When it comes to the world of mezcal, two terms often come up: maguey and agave.
These terms are used interchangeably in many contexts, but they have distinct meanings that are important to understand. But what exactly is the difference?
In this article, we will answer this question, explain the differences between maguey and agave and their relationship to each other, especially in the context of mezcal production.
👨🌾 What is Maguey?
Maguey is the common name used in Mexico for the succulent plant that is used to make mezcal.
The term “maguey” can be used to distinguish between different local variations of scientifically related plants.
For example, there are several sub-varietals of Agave karwinskii that grow in the community of Santa Catarina Minas, Oaxaca: Maguey marteño, san martinero, barril, largo, tobaziche, madrecuixe, and more.
Some of these names may be referring to the same agave plant, but different producers have their own slightly different name for them. Some of these other names are used by producers to describe slight differences in height, width, piña size and color, where the maguey was grown, etc.
🪴 What is Agave?
Agave, on the other hand, is the scientific name for the plant used to make mezcal.
The term “agave” is more commonly used outside of Mexico. There are many different agave species, and each one can produce a mezcal with a distinct flavor profile.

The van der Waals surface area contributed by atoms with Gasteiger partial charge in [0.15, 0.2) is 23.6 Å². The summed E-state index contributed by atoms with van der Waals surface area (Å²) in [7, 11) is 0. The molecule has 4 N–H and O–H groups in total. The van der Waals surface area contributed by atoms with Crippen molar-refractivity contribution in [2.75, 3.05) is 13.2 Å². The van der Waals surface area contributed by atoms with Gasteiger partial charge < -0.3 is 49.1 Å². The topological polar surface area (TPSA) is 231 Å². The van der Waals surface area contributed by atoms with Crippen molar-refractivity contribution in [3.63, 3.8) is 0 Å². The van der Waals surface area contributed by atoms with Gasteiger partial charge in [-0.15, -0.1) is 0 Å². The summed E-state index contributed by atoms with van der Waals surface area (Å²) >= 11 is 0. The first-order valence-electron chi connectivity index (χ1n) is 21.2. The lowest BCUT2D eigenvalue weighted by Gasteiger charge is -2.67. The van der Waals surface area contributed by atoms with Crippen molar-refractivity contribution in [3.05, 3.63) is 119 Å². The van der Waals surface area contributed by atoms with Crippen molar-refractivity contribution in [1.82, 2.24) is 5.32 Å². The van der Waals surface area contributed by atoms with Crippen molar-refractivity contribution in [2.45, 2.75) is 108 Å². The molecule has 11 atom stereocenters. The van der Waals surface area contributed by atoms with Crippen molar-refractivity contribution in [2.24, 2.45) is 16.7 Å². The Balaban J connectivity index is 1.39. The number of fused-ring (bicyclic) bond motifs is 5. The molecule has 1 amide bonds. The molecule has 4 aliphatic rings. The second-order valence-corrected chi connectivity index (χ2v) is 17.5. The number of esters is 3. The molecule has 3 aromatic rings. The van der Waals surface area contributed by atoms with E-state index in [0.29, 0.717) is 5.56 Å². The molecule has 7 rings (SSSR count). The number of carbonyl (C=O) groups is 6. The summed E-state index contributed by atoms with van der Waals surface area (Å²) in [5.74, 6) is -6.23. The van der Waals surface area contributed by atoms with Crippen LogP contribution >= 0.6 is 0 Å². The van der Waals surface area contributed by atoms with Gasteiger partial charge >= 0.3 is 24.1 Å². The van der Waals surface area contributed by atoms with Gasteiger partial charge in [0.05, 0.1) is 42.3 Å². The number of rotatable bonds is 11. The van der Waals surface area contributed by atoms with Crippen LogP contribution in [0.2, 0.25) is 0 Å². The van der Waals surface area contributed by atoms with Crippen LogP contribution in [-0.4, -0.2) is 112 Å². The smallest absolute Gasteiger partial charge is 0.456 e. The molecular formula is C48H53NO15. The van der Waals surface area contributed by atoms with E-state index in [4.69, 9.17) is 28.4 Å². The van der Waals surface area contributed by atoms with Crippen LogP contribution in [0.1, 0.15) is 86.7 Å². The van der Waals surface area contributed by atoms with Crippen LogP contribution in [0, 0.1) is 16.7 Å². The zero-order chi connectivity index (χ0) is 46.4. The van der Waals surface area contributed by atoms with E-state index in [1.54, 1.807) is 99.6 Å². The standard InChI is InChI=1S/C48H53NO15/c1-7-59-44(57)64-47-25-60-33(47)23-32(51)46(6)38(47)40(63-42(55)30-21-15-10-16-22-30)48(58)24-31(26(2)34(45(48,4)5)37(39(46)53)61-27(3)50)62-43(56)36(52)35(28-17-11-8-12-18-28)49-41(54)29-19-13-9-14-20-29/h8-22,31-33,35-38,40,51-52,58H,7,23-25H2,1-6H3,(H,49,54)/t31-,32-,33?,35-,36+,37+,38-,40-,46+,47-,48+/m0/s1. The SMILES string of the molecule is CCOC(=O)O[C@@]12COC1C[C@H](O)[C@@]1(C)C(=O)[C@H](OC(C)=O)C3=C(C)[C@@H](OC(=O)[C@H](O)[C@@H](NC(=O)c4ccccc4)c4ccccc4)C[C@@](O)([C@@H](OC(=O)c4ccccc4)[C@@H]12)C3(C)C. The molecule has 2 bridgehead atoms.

For example, Maguey espadin is an Agave angustifolia. While tequila can only be made from one type of agave (Agave tequilana weber, colloquially referred to as “Blue Agave”), mezcal can be made from any type of agave.
It’s commonly said that over 40 species are featured in different varieties of Mezcal. This more diverse use of agave, equals more diverse variation in flavor and aroma.
While some agave species are widely used for mezcal production, like Angustifolia, Karwinskii or Americana, others are more rarely used, for example Agave Salmiana or Montana.
🤝 The Relationship Between Maguey and Agave
In essence, all magueys are agaves, but not all agaves are magueys. The term “maguey” is used more broadly to refer to any plant in the Agave genus, while “agave” is used more specifically to refer to certain species within that genus.
Understanding the difference between maguey and agave is essential for anyone interested in the world of mezcal.
While the terms are often used interchangeably, they each have their own unique connotations and uses.
Whether you’re calling the mezcal you’re sipping espadín or Angustifolia, you’re participating in a tradition that stretches back centuries and celebrates the rich biodiversity of Mexico.